Data analysis

BMI was calculated as weight in kilograms divided by the square of height in meters. Diabetes was diagnosed using American Diabetes Association criteria (10). IVGTT results were analyzed using the MINMOD program (11) to obtain measures of fractional glucose disappearance due to an increase in insulin above basal (insulin sensitivity [SI]).

The acute insulin response to intravenous glucose (AIRg) was calculated by the trapezoid rule as the incremental area under the insulin curve during the first 10 min after the glucose injection. The product of SI and AIRg (the disposition index [DI]) was calculated as a measure of acute pancreatic β-cell compensation for insulin resistance (11). Body fat and fat-free mass were calculated by the formula of Kotler et al. (12) using height, weight, and BIA measurements.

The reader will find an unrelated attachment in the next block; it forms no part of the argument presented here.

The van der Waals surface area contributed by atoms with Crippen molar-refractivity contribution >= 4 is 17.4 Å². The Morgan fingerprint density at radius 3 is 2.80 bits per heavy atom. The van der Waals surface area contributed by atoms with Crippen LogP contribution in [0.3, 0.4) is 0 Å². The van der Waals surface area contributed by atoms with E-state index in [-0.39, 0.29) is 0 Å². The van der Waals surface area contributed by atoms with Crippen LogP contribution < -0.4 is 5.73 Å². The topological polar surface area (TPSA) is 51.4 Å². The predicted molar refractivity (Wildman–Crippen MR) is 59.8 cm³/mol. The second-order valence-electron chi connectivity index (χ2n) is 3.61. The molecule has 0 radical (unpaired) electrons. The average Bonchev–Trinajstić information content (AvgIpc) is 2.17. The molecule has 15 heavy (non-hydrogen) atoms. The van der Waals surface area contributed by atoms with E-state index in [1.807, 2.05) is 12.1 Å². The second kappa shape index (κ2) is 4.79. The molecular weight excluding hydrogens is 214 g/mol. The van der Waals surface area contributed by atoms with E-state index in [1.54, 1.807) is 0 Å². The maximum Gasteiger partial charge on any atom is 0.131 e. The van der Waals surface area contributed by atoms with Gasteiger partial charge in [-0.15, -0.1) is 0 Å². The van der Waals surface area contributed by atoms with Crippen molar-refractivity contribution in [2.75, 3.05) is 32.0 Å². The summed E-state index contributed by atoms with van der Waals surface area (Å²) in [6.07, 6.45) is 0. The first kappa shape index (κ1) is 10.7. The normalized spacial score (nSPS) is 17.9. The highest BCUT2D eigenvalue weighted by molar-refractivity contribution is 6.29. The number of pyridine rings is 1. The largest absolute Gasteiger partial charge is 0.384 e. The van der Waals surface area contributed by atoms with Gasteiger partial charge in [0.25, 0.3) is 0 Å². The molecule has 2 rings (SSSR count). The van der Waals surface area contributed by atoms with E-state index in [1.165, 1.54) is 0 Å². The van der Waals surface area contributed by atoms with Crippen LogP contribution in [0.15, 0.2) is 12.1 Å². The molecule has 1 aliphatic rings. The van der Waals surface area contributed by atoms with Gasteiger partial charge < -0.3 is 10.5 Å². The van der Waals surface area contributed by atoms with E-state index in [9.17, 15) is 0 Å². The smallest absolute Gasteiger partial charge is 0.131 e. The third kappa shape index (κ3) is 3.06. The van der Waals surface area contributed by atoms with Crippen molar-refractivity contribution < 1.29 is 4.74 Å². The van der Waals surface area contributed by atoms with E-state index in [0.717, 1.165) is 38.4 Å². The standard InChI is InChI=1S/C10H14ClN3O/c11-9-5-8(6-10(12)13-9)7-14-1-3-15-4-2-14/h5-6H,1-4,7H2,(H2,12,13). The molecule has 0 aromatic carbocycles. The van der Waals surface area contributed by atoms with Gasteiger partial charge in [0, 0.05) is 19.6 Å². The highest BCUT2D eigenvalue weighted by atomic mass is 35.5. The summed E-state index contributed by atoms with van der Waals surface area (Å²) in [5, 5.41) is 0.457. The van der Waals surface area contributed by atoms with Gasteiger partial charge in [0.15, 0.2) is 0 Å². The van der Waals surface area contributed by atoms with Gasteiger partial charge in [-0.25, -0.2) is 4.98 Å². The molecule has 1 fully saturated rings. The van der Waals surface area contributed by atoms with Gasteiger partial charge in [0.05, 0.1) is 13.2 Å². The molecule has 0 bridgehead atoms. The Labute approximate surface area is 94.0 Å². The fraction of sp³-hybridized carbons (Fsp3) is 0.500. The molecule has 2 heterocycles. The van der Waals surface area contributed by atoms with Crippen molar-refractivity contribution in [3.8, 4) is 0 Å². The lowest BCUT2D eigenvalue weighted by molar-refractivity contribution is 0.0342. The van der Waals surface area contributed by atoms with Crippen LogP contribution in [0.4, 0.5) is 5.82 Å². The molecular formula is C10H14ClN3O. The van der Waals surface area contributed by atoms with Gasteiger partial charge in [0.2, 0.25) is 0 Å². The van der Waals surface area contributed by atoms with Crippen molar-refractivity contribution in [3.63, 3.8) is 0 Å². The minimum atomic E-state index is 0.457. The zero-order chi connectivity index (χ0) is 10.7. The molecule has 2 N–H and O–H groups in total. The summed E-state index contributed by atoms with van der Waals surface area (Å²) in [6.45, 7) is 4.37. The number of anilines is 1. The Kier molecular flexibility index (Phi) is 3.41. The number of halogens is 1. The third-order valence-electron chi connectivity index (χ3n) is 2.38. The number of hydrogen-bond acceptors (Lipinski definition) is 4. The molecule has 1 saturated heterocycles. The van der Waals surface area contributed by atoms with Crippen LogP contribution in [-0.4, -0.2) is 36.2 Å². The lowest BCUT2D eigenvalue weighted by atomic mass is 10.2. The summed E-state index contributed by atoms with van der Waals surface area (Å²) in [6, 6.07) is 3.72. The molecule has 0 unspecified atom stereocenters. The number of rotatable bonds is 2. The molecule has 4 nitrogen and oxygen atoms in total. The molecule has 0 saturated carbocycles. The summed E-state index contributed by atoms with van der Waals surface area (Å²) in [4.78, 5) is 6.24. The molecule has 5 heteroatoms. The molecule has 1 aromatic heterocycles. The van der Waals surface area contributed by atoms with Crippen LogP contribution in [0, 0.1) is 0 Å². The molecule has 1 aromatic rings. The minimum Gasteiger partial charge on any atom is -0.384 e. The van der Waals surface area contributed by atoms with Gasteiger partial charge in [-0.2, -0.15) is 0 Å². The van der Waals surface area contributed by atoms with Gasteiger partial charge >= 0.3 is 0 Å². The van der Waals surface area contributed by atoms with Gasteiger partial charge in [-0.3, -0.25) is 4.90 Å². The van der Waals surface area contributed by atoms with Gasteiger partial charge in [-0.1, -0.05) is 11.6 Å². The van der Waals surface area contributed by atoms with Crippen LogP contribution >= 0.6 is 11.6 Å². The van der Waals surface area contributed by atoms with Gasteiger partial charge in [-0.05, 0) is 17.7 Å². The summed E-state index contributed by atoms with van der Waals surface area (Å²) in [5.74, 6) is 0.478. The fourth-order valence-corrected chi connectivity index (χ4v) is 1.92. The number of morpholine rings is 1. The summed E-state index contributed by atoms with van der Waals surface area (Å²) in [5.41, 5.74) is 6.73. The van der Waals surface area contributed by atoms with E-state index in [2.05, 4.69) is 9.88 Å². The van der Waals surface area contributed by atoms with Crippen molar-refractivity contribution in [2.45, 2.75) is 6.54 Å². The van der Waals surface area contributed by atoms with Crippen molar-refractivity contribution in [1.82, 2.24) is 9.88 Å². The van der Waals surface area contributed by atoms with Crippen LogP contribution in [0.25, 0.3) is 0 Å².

Baseline characteristics are presented as mean (SD) and ranges (Table 1). For data analysis, log-transformation was applied for CRP, fasting and 2-h insulin, 30-min incremental insulin, SI, AIRg, and DI. Thus, geometric means are presented for these variables where appropriate. Rates of change for variables that were measured at each follow-up visit (weight, body composition, AIRg, SI, and DI) were estimated by regressing follow-up data in each subject against follow-up time for that subject. Fasting FFA, adiponectin, CRP, leptin, and IL-6 were measured only at baseline and last follow-up visit, so their rates of change were estimated as [last baseline]/[follow-up time] for each subject. Fasting total, HDL, and LDL cholesterol and triglycerides were not collected during follow-up. Relationship between follow-up changes in glucose and DI decline has been evaluated previously (4) and was not the focus in this report; thus, follow-up changes on OGTT glucose and insulin were not included in this report. Random coefficient mixed-effect models were used to test for significant changes over time for DI, SI, AIRg, weight, and body composition. Mixed-effect models were also used to test for significant associations between changes in the primary outcome variable, DI, and 1) baseline variables (Table 1) and 2) changes during follow-up in pregnancy status, use of hormonal contraception, body weight, fat and fat-free mass, circulating levels of FFA, adiponectin, CRP, leptin and IL-6. In evaluating the prediction of baseline SI, AIRg, and DI on the primary outcome rate of change in DI, we applied a bias correction to adjust for possible artificial negative correlation due to measurement error, sometimes referred to as “regression to the mean.” Measurement error accounted for 15, 12, and 15% of the total variation for SI, AIRg, and DI, respectively (estimated from 109 Hispanic women with similar characteristics who participated in a separate study where IVGTTs were repeated after 3 months without any treatment [13]). The bias corrected point estimates were obtained using an empirical formula developed through simulation for longitudinal repeated data (14). Standard errors of the estimates were obtained by the bootstrap method with 100 replications. In each bootstrap sample, 60 subjects were randomly selected with replacement from the original sample; mixed-effect models were then fitted and bias corrected estimates were obtained.